Last week I had the pleasure of spending four days birding at Barrow, Alaska, working on an eider identification project with the US Fish and Wildlife Service. While there I was able to study hundreds of Greater White-fronted Geese that were grazing on the tundra – surprisingly numerous and surprisingly approachable. I’ll write a separate note about variation in the geese – size, bill color (pink to orange), and darkness of plumage all seemed to vary independently – but for today I want to comment on a psychological issue that I noticed while looking for these subtle variations.
Image from: Fisher, G. H. 1967. Measuring Ambiguity. American Journal of Psychology. 80:541-557.
This series shows an unambiguous “Old Gypsy woman” in the upper left, which then changes gradually to an unambiguous “Young woman with mirror” in the lower right. All of the intermediate drawings are more or less ambiguous: they could be interpreted either way (especially the ones in the center). Interestingly, starting at the corner allows your brain to “latch onto” one interpretation, and then that interpretation can be held across more than half of the series before it involuntarily switches. Once your perception switches, if you then scan back towards the starting point, some of those images will be perceived in the “new” way before involuntarily switching back.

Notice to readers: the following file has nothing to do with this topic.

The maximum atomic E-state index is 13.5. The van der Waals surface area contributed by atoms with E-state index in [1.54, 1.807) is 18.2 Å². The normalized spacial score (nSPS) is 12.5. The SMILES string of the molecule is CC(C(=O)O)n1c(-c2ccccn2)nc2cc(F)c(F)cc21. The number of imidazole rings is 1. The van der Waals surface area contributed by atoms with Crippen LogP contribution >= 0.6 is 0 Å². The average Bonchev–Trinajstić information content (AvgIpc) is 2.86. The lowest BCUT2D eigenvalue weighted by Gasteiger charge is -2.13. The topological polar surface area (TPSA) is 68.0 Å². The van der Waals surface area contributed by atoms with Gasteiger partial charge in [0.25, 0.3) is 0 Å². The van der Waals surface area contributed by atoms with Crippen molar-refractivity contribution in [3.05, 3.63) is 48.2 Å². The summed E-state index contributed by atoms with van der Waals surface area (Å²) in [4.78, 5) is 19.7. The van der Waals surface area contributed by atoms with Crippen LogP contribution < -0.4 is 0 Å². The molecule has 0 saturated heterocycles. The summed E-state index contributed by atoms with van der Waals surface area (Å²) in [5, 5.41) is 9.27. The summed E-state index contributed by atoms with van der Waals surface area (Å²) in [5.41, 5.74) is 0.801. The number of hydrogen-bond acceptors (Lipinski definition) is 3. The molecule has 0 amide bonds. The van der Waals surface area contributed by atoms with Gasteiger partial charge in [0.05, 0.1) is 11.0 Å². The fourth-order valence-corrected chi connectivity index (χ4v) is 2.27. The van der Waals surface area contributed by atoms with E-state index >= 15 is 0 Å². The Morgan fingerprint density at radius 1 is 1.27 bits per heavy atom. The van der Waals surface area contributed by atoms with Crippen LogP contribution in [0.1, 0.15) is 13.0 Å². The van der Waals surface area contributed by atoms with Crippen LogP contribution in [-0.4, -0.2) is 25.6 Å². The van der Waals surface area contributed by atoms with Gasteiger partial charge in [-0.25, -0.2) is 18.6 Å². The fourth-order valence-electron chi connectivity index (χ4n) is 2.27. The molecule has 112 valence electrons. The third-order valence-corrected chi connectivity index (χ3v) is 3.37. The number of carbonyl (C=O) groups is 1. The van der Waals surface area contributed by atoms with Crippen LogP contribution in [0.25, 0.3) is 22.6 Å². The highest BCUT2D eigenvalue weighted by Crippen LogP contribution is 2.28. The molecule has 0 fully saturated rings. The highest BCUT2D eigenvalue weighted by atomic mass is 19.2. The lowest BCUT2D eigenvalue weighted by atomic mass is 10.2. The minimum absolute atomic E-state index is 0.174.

After scanning many flocks of Greater White-fronted Geese at Barrow looking at bill color, I realized that I could perceive a single flock as mostly orange-billed on one scan, and mostly pink-billed on the next scan. Most of the geese have ambiguous bill colors (pinkish-orange or orangey-pink) and my perception was determined by which color I “latched onto” first. If I looked through the telescope and found an orange-billed bird (or called an ambiguous color “orange”), then scanning the rest of the flock would produce an impression that most or all were orange-billed. If I found an unambiguously pink-billed bird then my perception switched, and birds seen after that would be labeled “pinkish”.
I’ve long been aware that context has a profound influence on perception of these subtle and subjective features, but I have rarely experienced such a clear example of it. Birders often deal with these kinds of subtle judgments – size, shape, wingbeats, color, etc – and the stimuli are often ambiguous. We can jump to a conclusion about bird identification based on very limited information, and the jump can be guided by all kinds of subconscious and unrecognized factors. It’s valuable to be aware of these pitfalls, to understand the limits of perception and deduction, and to balance the tendency to jump to conclusions with a more thoughtful and cautious approach. A square peg, if it’s small enough, fits very nicely in a round hole.